Denmark can handle World Cup pressure - Hareide
Denmark boss Age Hareide is confident his side can handle the pressure that comes with a World Cup ahead of their crucial Group C clash with Peru.
Hareide's side kick-off their campaign in Saransk on Saturday, with Australia and tournament favourites France also in the pool.
With France favourites to claim top spot, the fight is seemingly on for second place, and Hareide acknowledged that beating Peru - taking part in their first World Cup since 1982 - is vital to Denmark's chances of progression.
"Of course, if we want a good opportunity for second place the three points are very important," he said.
"We're going all in to win the match. At a World Cup there's always pressure because everybody is watching, but I would say there was more pressure on us in Dublin [in the play-off against the Republic of Ireland] when we had to qualify.
"The players have shown good things in big clubs, they are used to pressure. We have built this match up as the important one, so we need to be able to handle the pressure."
Just three of Denmark's squad have experience of playing in a World Cup, but with the likes of Christian Erkisen, Andreas Christensen and new Borussia Dortmund signing Thomas Delaney at his disposal, Hareide is thrilled with the quality available.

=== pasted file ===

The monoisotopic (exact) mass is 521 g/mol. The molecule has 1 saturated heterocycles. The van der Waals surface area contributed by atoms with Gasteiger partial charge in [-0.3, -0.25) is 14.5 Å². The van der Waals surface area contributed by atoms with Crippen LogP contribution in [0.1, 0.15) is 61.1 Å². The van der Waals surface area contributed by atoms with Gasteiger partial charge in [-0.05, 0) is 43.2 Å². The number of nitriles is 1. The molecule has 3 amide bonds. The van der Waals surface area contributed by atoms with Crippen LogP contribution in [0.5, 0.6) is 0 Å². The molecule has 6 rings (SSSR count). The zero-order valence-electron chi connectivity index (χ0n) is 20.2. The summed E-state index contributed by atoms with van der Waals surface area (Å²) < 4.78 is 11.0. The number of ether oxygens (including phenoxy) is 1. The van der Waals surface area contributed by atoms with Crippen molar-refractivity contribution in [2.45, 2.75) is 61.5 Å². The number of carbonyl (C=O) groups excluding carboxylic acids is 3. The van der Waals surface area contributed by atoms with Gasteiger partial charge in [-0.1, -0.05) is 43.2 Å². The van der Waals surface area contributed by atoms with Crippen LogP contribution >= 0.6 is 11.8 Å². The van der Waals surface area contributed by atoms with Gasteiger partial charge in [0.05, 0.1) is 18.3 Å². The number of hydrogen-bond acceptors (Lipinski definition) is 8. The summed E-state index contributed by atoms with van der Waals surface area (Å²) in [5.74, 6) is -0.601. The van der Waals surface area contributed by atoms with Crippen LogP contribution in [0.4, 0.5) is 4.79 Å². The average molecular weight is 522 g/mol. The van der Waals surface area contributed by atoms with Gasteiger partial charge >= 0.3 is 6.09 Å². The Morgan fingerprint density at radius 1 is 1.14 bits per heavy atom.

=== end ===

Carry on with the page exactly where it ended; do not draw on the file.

"We are spending a lot of time together, and that’s a good thing, to work on details. We have found the right roles for the players and we get better interaction," he continued.
"You have to be good defensively and recently we have been working on the offensive side.
"I am pleased to be here and working with such skilful players. They're coming from clubs in Denmark and all over Europe. The feeling of cohesion within the team is very good.
"Peru have very good players up front, and they’re good at defending. As far as we're concerned we need to play our own game."
Simon Kjaer is one of those three players to have featured at a previous World Cup, and the Sevilla man echoed his coach's thoughts on the potential of Denmark's squad.
"In 2010 we had experience, but also many injuries, including myself. So the preparations were not so good," Kjaer said.
"Now, we have a group that is 100 per-cent fit and we are hungry to go and play tomorrow. The time we have spent together has been excellent.
"Not many of our team have participated in finals before, but we are not worried because they play at a high level."